America II is now looking to join the better known Electronics Components Industry Association, (ECIA), which inherited the mantle of the now defunct National Electronics Distributors Association and the Electronic Components Association as the primary group representing component distributors as well as suppliers. Ellison who was a prominent member of IDEA said he pulled America II out of the organization as part of the company’s efforts to legitimize its operations as a franchised distributor.
“We parted ways with the IDEA and resigned from the board of directors on July 16,” Ellison said. “It is a great organization but our goals just simply don’t cross paths anymore. We are looking to join the ECIA and hope to complete the process soon.”
America II is making more than surface deep changes to its operations, however. It is adding to its roster of component suppliers and notifying vendors of its readiness to not only gain their trust and business but also optimally represent them with all of the offerings they have come to expect from the leading global distributors, according to Ellison.
“What did we do to make this transition and what are we offering our franchised suppliers that these companies would want to come to America II? We offer them the same design creation services they expect at other distributors,” Ellison said. “It was easier than we thought it would be because many of our senior sales team have demand-creation background. We have a base of people who have lived by demand creation and know the franchise model. They have worked for components manufacturers, other distributors or at manufacturing rep firms. We also went out to identify demand-creation opportunities for our customers and developed a training program for this in cooperation with many of the manufacturers.”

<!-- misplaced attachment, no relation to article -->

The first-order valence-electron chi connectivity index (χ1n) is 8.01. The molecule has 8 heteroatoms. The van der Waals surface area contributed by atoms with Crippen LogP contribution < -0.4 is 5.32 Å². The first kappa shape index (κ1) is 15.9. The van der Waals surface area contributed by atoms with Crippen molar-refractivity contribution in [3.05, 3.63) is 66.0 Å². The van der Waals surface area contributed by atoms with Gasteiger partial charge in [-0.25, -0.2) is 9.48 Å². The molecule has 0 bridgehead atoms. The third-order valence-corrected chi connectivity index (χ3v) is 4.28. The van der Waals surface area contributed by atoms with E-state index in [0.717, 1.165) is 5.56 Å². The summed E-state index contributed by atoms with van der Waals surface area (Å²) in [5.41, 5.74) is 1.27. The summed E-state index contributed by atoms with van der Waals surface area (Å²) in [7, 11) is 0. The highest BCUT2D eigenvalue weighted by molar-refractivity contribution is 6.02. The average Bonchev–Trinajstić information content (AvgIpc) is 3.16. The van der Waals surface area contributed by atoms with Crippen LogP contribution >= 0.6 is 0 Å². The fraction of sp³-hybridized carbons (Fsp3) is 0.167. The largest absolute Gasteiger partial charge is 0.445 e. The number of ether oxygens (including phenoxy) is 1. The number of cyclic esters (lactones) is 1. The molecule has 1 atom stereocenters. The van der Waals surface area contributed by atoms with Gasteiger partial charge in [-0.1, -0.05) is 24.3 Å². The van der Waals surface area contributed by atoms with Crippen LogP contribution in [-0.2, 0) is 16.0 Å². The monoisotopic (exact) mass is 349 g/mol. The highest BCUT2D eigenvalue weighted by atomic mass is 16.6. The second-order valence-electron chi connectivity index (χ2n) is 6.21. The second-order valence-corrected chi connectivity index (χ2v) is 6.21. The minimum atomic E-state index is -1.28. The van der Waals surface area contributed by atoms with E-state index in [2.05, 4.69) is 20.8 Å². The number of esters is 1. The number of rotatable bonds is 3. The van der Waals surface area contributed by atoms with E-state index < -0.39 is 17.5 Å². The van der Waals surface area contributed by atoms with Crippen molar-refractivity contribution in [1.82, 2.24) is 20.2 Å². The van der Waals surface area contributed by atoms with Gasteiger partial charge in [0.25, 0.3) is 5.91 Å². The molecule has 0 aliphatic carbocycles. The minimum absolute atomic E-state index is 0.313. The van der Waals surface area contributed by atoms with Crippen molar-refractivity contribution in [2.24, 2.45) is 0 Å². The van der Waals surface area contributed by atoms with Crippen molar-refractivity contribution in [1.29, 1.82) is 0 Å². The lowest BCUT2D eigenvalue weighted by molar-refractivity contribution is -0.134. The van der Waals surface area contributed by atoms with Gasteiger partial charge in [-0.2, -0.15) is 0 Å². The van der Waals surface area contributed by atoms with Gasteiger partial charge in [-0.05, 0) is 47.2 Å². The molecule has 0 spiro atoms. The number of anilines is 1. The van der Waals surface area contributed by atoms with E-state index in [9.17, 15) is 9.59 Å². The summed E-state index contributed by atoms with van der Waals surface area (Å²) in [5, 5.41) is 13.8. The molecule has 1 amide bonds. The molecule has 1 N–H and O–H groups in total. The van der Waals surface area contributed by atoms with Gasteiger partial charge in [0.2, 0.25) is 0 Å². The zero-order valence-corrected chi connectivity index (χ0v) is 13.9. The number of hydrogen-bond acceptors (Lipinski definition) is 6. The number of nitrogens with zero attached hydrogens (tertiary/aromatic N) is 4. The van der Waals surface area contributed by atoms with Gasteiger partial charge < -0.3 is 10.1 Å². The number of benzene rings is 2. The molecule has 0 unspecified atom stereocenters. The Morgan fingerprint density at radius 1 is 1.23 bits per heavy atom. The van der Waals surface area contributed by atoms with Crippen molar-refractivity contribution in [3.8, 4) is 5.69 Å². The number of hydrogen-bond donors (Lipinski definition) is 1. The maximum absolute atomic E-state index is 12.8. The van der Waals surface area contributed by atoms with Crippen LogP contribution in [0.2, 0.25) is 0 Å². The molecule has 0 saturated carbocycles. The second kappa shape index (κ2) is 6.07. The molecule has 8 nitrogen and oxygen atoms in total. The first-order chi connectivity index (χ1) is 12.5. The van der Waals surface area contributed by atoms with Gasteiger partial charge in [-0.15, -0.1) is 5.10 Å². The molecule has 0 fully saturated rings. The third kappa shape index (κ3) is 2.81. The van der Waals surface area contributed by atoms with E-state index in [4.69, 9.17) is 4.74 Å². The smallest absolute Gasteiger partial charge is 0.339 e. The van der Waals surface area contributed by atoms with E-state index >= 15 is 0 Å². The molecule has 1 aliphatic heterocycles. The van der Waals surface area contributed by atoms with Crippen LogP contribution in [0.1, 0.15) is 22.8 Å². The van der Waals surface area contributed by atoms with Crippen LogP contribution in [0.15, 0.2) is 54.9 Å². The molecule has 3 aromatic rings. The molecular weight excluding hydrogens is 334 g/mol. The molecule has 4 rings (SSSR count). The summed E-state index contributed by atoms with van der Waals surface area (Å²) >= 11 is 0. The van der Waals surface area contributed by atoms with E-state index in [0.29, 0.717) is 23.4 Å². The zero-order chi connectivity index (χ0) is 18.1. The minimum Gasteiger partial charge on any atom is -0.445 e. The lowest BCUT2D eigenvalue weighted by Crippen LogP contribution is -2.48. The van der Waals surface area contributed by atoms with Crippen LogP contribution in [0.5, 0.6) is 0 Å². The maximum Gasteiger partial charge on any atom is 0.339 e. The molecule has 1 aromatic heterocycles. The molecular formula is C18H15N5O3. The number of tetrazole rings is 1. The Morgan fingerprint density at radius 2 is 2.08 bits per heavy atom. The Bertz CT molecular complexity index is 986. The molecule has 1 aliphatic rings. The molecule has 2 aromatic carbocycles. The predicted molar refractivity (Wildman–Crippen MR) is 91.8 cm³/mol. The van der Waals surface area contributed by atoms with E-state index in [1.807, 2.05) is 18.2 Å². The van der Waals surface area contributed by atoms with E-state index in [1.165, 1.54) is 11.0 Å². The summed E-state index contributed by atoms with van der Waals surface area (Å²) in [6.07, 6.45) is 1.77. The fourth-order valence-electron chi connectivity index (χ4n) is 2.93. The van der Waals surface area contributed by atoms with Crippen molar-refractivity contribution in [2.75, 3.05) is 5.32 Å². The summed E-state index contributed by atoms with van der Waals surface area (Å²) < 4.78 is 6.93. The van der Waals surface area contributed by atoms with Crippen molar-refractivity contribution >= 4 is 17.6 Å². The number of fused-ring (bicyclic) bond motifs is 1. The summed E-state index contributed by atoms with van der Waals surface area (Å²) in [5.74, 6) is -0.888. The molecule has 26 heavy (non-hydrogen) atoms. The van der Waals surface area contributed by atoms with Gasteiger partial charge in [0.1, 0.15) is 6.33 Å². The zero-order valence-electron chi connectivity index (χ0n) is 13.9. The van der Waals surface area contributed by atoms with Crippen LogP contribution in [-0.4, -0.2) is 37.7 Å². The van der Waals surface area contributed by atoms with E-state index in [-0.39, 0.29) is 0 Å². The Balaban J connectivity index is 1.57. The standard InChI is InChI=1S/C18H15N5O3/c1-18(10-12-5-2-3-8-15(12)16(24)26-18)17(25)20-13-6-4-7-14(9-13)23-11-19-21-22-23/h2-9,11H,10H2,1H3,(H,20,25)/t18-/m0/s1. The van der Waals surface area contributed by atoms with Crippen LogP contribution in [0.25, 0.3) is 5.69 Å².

This week, America II fired off the latest salvo in its battle for recognition as a major component distributor with an announcement that it had signed an agreement to represent Orion Fans worldwide. The Orion deal is the latest in a lengthening line of distribution agreements with electronics component suppliers that the company has inked in the last year. It brings to more than 50 the number of component suppliers that America II now supports as a franchise distributor, according to Ellison.
Orion Fans represents a major win for America II and stands as a validation of the company’s continuing penetration into critical segments of the electronics components distribution industry. Although a relatively small components manufacturer, Orion Fans has an outsized presence in the electronics industry due to the fact its products are designed into a wide range of products. The industries served by Orion Fans include automotive, industrial, medical, information technology and telecommunications, according to John Knight, president of Orion Fans, a division of Knight Electronics.